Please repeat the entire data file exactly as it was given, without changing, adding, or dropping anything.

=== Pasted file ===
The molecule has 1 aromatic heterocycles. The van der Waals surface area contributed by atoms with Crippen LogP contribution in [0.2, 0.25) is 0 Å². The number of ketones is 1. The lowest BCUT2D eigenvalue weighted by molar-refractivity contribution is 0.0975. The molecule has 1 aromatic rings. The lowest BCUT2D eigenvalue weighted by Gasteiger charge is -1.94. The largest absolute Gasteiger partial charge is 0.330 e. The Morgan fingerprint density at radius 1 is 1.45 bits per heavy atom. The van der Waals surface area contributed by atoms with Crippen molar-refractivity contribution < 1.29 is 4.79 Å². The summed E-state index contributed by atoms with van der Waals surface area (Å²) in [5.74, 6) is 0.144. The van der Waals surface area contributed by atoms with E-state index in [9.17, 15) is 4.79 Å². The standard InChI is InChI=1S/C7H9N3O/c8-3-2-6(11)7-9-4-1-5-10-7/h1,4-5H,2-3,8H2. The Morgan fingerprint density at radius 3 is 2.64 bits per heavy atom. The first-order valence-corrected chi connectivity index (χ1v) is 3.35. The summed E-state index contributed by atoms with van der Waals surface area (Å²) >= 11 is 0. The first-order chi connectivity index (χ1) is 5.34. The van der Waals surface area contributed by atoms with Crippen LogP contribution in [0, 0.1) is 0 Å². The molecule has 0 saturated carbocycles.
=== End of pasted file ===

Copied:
The molecule has 1 aromatic heterocycles. The van der Waals surface area contributed by atoms with Crippen LogP contribution in [0.2, 0.25) is 0 Å². The number of ketones is 1. The lowest BCUT2D eigenvalue weighted by molar-refractivity contribution is 0.0975. The molecule has 1 aromatic rings. The lowest BCUT2D eigenvalue weighted by Gasteiger charge is -1.94. The largest absolute Gasteiger partial charge is 0.330 e. The Morgan fingerprint density at radius 1 is 1.45 bits per heavy atom. The van der Waals surface area contributed by atoms with Crippen molar-refractivity contribution < 1.29 is 4.79 Å². The summed E-state index contributed by atoms with van der Waals surface area (Å²) in [5.74, 6) is 0.144. The van der Waals surface area contributed by atoms with E-state index in [9.17, 15) is 4.79 Å². The standard InChI is InChI=1S/C7H9N3O/c8-3-2-6(11)7-9-4-1-5-10-7/h1,4-5H,2-3,8H2. The Morgan fingerprint density at radius 3 is 2.64 bits per heavy atom. The first-order valence-corrected chi connectivity index (χ1v) is 3.35. The summed E-state index contributed by atoms with van der Waals surface area (Å²) >= 11 is 0. The first-order chi connectivity index (χ1) is 5.34. The van der Waals surface area contributed by atoms with Crippen LogP contribution in [0, 0.1) is 0 Å². The molecule has 0 saturated carbocycles.